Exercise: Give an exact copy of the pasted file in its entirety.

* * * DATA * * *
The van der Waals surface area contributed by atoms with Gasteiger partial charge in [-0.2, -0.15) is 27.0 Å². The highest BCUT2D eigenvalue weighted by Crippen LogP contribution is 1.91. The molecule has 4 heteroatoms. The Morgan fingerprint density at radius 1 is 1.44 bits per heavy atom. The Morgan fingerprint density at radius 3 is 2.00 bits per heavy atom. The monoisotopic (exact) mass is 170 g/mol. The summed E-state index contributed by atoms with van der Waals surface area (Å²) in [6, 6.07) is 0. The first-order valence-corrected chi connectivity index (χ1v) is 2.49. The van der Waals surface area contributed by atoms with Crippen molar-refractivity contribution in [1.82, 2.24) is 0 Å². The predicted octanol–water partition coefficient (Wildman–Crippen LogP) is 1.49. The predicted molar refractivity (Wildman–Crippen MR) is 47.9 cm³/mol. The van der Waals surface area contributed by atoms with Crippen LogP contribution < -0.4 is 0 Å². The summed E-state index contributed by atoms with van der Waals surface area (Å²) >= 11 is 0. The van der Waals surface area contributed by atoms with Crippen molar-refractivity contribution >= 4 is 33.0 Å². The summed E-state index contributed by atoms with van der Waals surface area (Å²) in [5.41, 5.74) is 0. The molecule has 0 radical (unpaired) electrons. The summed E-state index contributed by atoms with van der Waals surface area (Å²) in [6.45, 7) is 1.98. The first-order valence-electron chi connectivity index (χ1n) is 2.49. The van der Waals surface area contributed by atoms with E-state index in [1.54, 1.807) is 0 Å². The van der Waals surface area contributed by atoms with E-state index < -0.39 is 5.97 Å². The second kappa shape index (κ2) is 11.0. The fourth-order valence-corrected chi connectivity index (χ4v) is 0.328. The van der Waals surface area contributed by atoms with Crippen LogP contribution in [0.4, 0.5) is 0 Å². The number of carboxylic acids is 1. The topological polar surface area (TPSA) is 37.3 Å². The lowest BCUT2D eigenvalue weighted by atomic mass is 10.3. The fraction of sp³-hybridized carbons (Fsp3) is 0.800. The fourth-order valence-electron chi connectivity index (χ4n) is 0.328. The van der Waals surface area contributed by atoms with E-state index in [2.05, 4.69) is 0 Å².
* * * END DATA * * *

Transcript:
The van der Waals surface area contributed by atoms with Gasteiger partial charge in [-0.2, -0.15) is 27.0 Å². The highest BCUT2D eigenvalue weighted by Crippen LogP contribution is 1.91. The molecule has 4 heteroatoms. The Morgan fingerprint density at radius 1 is 1.44 bits per heavy atom. The Morgan fingerprint density at radius 3 is 2.00 bits per heavy atom. The monoisotopic (exact) mass is 170 g/mol. The summed E-state index contributed by atoms with van der Waals surface area (Å²) in [6, 6.07) is 0. The first-order valence-corrected chi connectivity index (χ1v) is 2.49. The van der Waals surface area contributed by atoms with Crippen molar-refractivity contribution in [1.82, 2.24) is 0 Å². The predicted octanol–water partition coefficient (Wildman–Crippen LogP) is 1.49. The predicted molar refractivity (Wildman–Crippen MR) is 47.9 cm³/mol. The van der Waals surface area contributed by atoms with Crippen LogP contribution < -0.4 is 0 Å². The summed E-state index contributed by atoms with van der Waals surface area (Å²) >= 11 is 0. The van der Waals surface area contributed by atoms with Crippen molar-refractivity contribution >= 4 is 33.0 Å². The summed E-state index contributed by atoms with van der Waals surface area (Å²) in [5.41, 5.74) is 0. The molecule has 0 radical (unpaired) electrons. The summed E-state index contributed by atoms with van der Waals surface area (Å²) in [6.45, 7) is 1.98. The first-order valence-electron chi connectivity index (χ1n) is 2.49. The van der Waals surface area contributed by atoms with E-state index in [1.54, 1.807) is 0 Å². The van der Waals surface area contributed by atoms with E-state index < -0.39 is 5.97 Å². The second kappa shape index (κ2) is 11.0. The fourth-order valence-corrected chi connectivity index (χ4v) is 0.328. The van der Waals surface area contributed by atoms with Crippen LogP contribution in [0.4, 0.5) is 0 Å². The number of carboxylic acids is 1. The topological polar surface area (TPSA) is 37.3 Å². The lowest BCUT2D eigenvalue weighted by atomic mass is 10.3. The fraction of sp³-hybridized carbons (Fsp3) is 0.800. The fourth-order valence-electron chi connectivity index (χ4n) is 0.328. The van der Waals surface area contributed by atoms with E-state index in [2.05, 4.69) is 0 Å².